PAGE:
You’ve come a long way, baby.
The reigning academic LGBT king/queen of political correctness and insipid and fragile sensitivities, Brown University, recently announced it will provide free tampons and sanitary napkins in all university building bathrooms. Yes, we mean women’s, gender inclusive and men’s rooms. Guess the guys will have to continue to find condom machines in the gents’ at their local dive bar, strip club or highway truck stop.
As for having the products in men’s rooms, P&J imagine the clever laddies at Brown will figure they might be valuable in stuffing a tampon down their undershorts to give enhancement to their perceived wedding tackle, certainly much cleaner and less messy than using the traditional salami. But remember, boys, it goes in the front.
National Organization for Women President Terry O’Neill told the Associated Press in a statement, “Feminine hygiene products are not a luxury. They’re as essential as toilet paper, just ask anyone who has ever struggled to obtain or afford them. Students’ participation in school should not be hindered by insufficient access to this basic necessity. Universities around the country should follow suit.” At a higher level, elimination of sales taxes on feminine hygiene products has become a national issue, and rightly so.
To its credit, Brown has always been a leader in proper use and maintenance of the nether regions. Back in the day, when men were men and women were women, Brown made waves nationally by being the first to provide safe sex products to their students, including birth control pills. The program drew fire for seemingly encouraging their bright young things to have as much sex as they wanted (obviously in the interest of it being a learning experience). In 1965, an article in Time magazine reported: “Latest benchmark on US manners and morals: Dr. Roswell Johnson, director of health services at Brown University and its women’s college, Pembroke, last week acknowledged that he had prescribed birth-control pills for ‘a very, very small’ number of girls (perhaps as many as five) in his official capacity. The girls were over 21 and intending to be married. He emphasized that he had had lengthy consultations in each case, because ‘I want to feel I’m contributing to a solid relationship and not to unmitigated promiscuity.’ Brown President Barnaby Keeney stoutly backed his health director…”
Associate professors of the female variety at the Phillipe and Jorge-founded Institute of Casual Research who attended Brown and Pembroke at that sexually liberated time recalled their own experiences, including prior to Brown opening the gates further on their hot topic distribution center, having to go “downcity” to Planned Parenthood to get contraception, because “Johnson wouldn’t prescribe to anyone under 21 or who was ‘promiscuous.’ HA!”
Those who followed saw the loosening up of restrictions, if not morals: “By the time I got there five years later, pills were handed out free and unfettered to anyone — no questions asked. (Saved me from having to go to the PP downtown and lying about being a married grad student at Brown.)”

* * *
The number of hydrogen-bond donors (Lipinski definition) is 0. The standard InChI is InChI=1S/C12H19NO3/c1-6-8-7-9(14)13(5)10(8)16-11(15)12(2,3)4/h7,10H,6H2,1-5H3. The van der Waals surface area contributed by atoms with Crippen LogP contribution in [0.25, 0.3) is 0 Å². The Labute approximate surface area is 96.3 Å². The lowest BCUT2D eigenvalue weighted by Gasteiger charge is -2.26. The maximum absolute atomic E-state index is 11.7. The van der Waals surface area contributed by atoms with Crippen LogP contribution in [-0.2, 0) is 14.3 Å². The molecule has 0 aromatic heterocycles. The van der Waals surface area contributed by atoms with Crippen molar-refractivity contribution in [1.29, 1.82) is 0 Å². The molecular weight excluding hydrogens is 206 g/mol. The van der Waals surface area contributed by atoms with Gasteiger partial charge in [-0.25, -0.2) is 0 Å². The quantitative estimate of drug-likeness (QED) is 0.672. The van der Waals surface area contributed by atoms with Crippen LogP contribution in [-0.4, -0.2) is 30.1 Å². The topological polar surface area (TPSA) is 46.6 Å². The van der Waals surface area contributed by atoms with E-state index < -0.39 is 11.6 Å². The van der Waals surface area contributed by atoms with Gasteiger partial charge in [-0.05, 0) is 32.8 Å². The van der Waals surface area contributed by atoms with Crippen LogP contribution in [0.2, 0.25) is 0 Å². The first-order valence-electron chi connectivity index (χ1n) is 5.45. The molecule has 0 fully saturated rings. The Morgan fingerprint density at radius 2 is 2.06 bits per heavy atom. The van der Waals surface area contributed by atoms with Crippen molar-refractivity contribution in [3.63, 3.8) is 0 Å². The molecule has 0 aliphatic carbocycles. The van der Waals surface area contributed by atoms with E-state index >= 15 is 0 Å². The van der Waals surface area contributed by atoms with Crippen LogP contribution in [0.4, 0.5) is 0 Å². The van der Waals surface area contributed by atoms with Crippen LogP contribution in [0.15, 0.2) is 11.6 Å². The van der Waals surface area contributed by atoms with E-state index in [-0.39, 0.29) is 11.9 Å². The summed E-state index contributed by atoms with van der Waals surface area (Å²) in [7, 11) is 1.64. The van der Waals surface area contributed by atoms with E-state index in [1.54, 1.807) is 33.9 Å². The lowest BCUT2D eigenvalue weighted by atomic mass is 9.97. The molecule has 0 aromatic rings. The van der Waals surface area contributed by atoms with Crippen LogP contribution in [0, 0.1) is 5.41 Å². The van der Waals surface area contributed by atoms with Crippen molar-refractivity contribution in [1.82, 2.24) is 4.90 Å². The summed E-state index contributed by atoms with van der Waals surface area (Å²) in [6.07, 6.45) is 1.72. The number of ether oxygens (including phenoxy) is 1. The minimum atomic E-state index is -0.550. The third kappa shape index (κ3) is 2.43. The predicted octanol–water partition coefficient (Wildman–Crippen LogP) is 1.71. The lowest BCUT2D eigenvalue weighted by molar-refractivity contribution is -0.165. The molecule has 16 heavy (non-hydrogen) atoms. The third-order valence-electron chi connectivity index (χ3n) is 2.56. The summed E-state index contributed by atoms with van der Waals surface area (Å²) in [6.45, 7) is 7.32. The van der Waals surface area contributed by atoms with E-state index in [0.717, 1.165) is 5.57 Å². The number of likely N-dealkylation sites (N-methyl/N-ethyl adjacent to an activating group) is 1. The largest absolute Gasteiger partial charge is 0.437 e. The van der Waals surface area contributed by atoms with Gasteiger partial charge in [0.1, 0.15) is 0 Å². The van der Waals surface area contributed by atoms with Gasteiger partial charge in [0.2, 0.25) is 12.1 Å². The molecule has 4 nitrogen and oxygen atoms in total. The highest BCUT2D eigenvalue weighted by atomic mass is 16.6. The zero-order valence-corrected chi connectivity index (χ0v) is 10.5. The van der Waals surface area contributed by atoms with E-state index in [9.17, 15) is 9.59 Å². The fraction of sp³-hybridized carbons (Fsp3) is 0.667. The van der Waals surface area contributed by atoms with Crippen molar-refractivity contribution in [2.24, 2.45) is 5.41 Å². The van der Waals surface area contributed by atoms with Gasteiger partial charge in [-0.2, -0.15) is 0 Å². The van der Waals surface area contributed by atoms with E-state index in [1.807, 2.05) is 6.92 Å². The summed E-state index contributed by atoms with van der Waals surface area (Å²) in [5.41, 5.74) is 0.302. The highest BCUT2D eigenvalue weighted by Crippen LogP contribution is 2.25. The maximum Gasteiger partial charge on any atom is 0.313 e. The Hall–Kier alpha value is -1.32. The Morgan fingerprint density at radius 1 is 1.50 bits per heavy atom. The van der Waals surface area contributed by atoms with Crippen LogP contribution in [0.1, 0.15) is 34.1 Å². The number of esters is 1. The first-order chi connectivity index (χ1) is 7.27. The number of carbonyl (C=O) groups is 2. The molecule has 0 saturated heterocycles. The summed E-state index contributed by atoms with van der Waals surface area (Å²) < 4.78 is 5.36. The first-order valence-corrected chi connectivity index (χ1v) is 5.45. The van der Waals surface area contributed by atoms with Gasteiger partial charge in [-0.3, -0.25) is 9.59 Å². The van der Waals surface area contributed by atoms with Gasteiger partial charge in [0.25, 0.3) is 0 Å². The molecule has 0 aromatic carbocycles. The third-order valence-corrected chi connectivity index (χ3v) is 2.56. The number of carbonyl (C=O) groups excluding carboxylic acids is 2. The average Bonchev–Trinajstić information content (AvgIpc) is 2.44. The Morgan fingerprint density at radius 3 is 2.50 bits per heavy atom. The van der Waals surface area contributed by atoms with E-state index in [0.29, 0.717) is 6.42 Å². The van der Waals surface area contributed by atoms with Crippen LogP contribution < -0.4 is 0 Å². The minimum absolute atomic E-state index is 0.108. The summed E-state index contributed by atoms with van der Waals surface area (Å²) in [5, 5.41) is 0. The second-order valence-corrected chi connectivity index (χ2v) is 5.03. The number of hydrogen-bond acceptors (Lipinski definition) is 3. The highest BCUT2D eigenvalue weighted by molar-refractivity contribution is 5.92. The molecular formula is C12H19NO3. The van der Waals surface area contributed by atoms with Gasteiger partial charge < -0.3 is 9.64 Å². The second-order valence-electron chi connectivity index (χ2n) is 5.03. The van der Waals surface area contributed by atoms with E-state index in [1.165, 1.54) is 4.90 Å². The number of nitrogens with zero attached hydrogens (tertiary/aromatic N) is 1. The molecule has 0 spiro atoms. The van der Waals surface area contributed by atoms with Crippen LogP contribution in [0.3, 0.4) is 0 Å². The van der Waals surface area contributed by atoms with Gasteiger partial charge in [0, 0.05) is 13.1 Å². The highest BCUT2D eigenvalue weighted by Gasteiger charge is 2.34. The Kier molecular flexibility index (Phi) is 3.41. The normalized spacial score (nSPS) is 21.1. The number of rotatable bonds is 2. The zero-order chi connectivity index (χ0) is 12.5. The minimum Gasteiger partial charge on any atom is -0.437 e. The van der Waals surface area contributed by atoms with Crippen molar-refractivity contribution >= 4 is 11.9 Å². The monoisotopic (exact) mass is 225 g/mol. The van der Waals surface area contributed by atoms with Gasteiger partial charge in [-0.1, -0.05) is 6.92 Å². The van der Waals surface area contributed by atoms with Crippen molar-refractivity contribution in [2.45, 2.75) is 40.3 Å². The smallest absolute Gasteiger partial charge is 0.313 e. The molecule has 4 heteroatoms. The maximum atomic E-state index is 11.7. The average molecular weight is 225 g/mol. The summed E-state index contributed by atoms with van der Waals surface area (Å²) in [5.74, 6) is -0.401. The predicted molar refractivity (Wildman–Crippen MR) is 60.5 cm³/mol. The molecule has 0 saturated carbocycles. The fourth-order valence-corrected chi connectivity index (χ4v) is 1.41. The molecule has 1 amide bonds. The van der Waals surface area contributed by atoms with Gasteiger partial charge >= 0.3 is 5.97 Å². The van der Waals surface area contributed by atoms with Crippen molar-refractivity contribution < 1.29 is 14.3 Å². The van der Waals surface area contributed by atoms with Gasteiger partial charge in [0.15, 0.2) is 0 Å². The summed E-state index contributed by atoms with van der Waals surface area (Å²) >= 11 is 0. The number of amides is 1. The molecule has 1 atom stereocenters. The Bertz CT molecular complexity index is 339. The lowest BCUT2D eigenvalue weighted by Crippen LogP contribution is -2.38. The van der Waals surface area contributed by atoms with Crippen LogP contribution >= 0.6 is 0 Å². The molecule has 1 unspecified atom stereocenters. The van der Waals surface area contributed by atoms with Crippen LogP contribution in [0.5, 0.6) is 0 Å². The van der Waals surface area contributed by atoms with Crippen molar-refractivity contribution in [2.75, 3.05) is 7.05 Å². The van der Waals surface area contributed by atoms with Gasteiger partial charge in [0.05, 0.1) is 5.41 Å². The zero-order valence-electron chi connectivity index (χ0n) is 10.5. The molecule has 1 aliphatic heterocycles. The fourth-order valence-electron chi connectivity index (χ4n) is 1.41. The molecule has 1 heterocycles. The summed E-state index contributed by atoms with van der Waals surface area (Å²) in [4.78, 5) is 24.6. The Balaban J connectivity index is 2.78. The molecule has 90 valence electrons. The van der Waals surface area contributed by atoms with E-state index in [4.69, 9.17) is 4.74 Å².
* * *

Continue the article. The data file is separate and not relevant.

We can just imagine Donald Trump coming to Brown to campaign (which like P&J’s election to the RI Journalism Hall of Fame, is dependent upon the weather -- like when Hell freezes over), and wandering into a men’s room where there are free tampons and sanitary napkins on display and running out screaming “Disgusting! Disgusting!” and heading straight for his gallon-sized jug of Purell. “I sing the body antiseptic,” indeed.
After Brown’s more recent idiotic pc-driven decisions (eliminating Columbus Day jumps to mind), spineless and milquetoast coddling of spoiled brats and endorsement of trigger warnings and safe spaces in recent years, among other travesties, it looks like they may have gotten at least one right. And if our lack of respect for the supposed best and brightest on College Hill offends someone in the ivory towers, let us repeat the soothing words of comfort offered to us on many occasions by our dearly beloved, sainted mothers: “Tough shit.”
The Show Must Go On (but can the country?)
RIP, Major Minor Celebrities
Hurry home early, hurry on home,
Boom Boom Mancini’s fighting Bobby Chacon
– Chorus from Boom Boom Mancini, by Warren Zevon (1987)
Phillipe and Jorge are longtime fans of the Sweet Science, aka boxing. And with all due respect to Bob Dylan’s “Hurricane,” about Ruben “Hurricane” Carter’s mistreatment at the hands of the law, the best boxing-related song ever composed is Warren Zevon’s “Boom Boom Mancini,” which P&J are known to crank up to 11 at Casa Diablo when the fighting mood strikes us.
Back when boxing actually mattered in the US (quick, name one of the current heavyweight champs), Boom Boom Mancini was a public darling, the national version of our own adored Vinny Paz. (More on the P&J/Paz relationship in this space as the November debut of his biopic, Bleed for This, nears. And we’re still waiting for those tix to the Little Rhody premiere, Vinny.) Boom Boom was notorious for the fatal beating in the ring he gave to South Korean fighter Duk Koo Kim, known forever after at Casa D as “Duk Too Late.”
At any rate, Bobby Chacon was a flashy, all-action featherweight and super heavyweight champion who took on Boom Boom for the lightweight title in 1984. Unfortunately, moving up in weight doesn’t bring your punching power up with it, and Chacon got pummeled in a third round TKO. But the anticipation of the all-out street brawl was enough to spur Zevon to write his somewhat obscure hit. Bobby Chacon has also hurried home early, dying last week at age 64 while under care for dementia. (Wonder how he got that?) Salud, Senor Chacon, Warren Z. immortalized you.